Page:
And the police told me to shut up immediately, or I was going to jail too. At some point in time that night, someone took a picture of him handcuffed, wearing nothing but a tie and smiley-faced boxers. I still have it, it is a great photo. So in the morning, we go to get him out of jail, and the people at the jail say that they can't finish booking him. Apparently, the booking system used on the computer didn't have an actual category for noise complaints. Well no wonder, since it isn't even a criminal offense. We had to wait until Monday for their official IT guy to create a new category in their system, so we could finally get him out. Fast-forward to his court date, and the judge immediately stares down the prosecution. The Judge stated, 'A noise complaint is not a criminal offense. Why are we even here? If you ever bring a case like this to my court again, I will be having words with your boss and quite possibly the bar!'"
"My buddy arrested a dude for slapping a little girl. We were out on a local brewery porch on what happened to be a nice summer evening. At that time of day, it was still a family-friendly scene. So as usual, kids were playing and running around. This little five-year-old girl ran full sprint into this balding, middle-aged man and knocked over the pretzel he had been eating out of his hand. He didn't have an instant reaction. He sort of looked around, and then he proceeded to slap this little girl.
My buddy jumped up and grabbed the dude. He stated that he was an off-duty officer, and he was forced to basically protect this dude from about fifty people who wanted to beat this monster up senseless until the actually on-duty cops could arrive. You don't slap a girl in a small town dude, everyone knows where you live. What on earth is wrong with you? This dude wasn't even wasted, just a horrible person. Thankfully, I haven't seen him around in a while."
"My partner and I get called out to a local park, because it seemed that a couple was having a very loud verbal argument in public. As we pull in, multiple bystanders are pointing us towards the disruption, because everyone clearly knows exactly why we were there. We found the young couple, both in their mid-twenties, still arguing as we separate them. My partner talks to the man, and I talk to the woman.
It turned out that day was the woman's birthday, and the two of them were quite wasted. The woman grew angry because he wasn't paying enough attention to her. She was pretty intense, but this dude didn't seem like he had that much to drink. He was pretty calm. Witnesses described to us how the woman had been hitting and pushing her boyfriend. The man further confirmed that she had gotten physical with him. He said that he had felt some pain, and there were some minor scratches on him, but the main vibe I got from him talking was that he was simply fed up with her whiny self more than anything.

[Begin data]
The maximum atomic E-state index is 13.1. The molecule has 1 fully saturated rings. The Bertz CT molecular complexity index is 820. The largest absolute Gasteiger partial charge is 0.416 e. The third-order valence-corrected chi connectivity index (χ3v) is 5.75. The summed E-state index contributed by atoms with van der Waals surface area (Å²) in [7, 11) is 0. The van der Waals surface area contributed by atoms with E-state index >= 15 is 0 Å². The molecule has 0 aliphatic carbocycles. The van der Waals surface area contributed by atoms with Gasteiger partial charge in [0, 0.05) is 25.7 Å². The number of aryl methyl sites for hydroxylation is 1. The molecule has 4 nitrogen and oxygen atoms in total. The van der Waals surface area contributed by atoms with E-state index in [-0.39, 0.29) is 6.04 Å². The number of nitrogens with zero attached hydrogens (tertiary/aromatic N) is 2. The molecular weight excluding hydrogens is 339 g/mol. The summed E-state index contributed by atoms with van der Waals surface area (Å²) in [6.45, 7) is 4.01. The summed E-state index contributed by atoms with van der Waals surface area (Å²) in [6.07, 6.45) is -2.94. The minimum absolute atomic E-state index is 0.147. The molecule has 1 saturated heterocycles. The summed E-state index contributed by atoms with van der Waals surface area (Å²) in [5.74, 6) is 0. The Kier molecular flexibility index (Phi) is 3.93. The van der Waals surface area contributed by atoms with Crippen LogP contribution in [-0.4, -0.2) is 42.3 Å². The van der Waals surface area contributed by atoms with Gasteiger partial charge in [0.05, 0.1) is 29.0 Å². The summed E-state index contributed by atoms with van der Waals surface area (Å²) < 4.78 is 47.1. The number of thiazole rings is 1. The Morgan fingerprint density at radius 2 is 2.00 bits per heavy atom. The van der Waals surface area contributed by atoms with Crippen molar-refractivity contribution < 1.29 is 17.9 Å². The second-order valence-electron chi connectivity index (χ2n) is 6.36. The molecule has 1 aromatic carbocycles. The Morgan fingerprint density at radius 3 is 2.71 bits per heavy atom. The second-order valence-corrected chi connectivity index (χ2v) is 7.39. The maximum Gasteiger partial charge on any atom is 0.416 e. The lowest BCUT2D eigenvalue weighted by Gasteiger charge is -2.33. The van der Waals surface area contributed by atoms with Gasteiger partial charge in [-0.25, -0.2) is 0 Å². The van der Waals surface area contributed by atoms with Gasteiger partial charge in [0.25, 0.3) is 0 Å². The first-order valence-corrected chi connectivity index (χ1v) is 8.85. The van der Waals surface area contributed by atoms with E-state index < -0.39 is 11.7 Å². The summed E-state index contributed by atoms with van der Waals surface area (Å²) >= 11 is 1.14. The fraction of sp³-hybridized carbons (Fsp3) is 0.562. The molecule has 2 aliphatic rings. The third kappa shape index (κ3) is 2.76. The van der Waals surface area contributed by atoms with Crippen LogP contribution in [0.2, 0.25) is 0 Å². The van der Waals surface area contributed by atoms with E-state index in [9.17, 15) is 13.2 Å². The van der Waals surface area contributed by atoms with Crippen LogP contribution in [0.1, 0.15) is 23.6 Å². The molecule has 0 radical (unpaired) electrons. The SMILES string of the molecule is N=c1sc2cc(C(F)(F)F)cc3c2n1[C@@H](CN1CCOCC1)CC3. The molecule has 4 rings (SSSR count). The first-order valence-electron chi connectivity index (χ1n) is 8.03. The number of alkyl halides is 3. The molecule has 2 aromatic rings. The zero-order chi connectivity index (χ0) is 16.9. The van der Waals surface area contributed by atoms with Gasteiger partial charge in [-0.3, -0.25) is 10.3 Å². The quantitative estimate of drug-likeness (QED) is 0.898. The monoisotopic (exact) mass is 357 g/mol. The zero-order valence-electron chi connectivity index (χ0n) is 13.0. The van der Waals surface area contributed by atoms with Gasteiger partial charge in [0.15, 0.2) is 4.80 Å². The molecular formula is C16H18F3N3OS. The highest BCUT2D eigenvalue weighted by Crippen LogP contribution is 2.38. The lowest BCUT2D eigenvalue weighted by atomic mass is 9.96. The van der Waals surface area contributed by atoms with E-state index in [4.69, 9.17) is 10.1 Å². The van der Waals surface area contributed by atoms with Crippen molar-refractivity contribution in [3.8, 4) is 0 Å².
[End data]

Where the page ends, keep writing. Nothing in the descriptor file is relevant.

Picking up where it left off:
This woman admits to physical assault, so we put her in our car. As I'm clicking her seatbelt, I hear my partner talking with her boyfriend. Out of the blue, the boyfriend exclaims, 'So I'm just supposed to stand here while y'all take my girl?!'
My partner and I sighed. This dude started to get really belligerent about us arresting his girlfriend. We were desperately trying to deescalate the situation and tell him that he can bail her out later if he wants. But by this point, he has completely lost his mind. My partner and I were really not in the mood to fight that night, but that time was rapidly approaching us.
Suddenly, we both have the same small moment of clarity. This woman was already in the squad car. So we didn't say any other word to the boyfriend, got in our cars, and simply just drove away. This guy's face in the rear-view mirror was absolutely priceless. He was probably even angrier than he would have been if we had fought and arrested him."
"Once when I was a no good ruffian, I got pulled over with some friends of mine and we had a lot of illicit substances in our car. The driver only had her permit and wasn't supposed to be driving with passengers yet. Two of those passengers were on probation alongside me. The cops pull all of us out of the car and searched us individually, but they hadn't examined the car yet. Now, we grew up in a small town and these particular cops knew us from their various school meetings and appearances. Not to mention that one of the officers had gone to school with us and was in our graduation class. While he is patting us down, he notices that one of us has rubber bands on his pant legs near the feet. The cop asks, 'What's with these rubber bands?'
The guy says, 'It is so I can run faster to get away from you guys.'
This cop doesn't believe that it's possible, and he offers to let us go with a warning if my friend can beat him in a foot race. The only person who was being charged at the time was the driver, who would have had their car towed and likely searched, which would have been very bad news for all of us. So the two of them raced and my friend beat the cop. True to his word, the cop let all of us go."